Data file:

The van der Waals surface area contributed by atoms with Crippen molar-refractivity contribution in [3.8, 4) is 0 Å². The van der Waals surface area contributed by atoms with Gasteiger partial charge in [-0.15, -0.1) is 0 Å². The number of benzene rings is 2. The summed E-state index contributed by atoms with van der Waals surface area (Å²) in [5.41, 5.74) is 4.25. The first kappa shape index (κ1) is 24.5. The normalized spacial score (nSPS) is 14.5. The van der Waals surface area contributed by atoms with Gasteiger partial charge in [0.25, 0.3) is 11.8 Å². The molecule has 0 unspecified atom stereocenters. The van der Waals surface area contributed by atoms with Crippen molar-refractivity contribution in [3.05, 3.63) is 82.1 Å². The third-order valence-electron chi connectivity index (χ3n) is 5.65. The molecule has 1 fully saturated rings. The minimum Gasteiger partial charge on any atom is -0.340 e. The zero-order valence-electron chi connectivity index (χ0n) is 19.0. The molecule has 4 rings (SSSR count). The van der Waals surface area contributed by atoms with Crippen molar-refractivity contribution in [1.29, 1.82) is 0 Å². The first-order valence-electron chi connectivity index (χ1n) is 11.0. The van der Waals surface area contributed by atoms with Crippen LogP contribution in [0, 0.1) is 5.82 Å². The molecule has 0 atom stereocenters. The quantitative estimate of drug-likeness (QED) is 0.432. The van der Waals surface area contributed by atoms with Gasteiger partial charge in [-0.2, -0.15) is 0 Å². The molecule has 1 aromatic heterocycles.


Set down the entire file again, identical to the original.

The van der Waals surface area contributed by atoms with Crippen molar-refractivity contribution in [3.8, 4) is 0 Å². The van der Waals surface area contributed by atoms with Gasteiger partial charge in [-0.15, -0.1) is 0 Å². The number of benzene rings is 2. The summed E-state index contributed by atoms with van der Waals surface area (Å²) in [5.41, 5.74) is 4.25. The first kappa shape index (κ1) is 24.5. The normalized spacial score (nSPS) is 14.5. The van der Waals surface area contributed by atoms with Gasteiger partial charge in [0.25, 0.3) is 11.8 Å². The molecule has 0 unspecified atom stereocenters. The van der Waals surface area contributed by atoms with Crippen molar-refractivity contribution in [3.05, 3.63) is 82.1 Å². The third-order valence-electron chi connectivity index (χ3n) is 5.65. The molecule has 1 fully saturated rings. The minimum Gasteiger partial charge on any atom is -0.340 e. The zero-order valence-electron chi connectivity index (χ0n) is 19.0. The molecule has 4 rings (SSSR count). The van der Waals surface area contributed by atoms with Crippen molar-refractivity contribution in [1.29, 1.82) is 0 Å². The first-order valence-electron chi connectivity index (χ1n) is 11.0. The van der Waals surface area contributed by atoms with Crippen LogP contribution in [0, 0.1) is 5.82 Å². The molecule has 0 atom stereocenters. The quantitative estimate of drug-likeness (QED) is 0.432. The van der Waals surface area contributed by atoms with Gasteiger partial charge in [-0.2, -0.15) is 0 Å². The molecule has 1 aromatic heterocycles.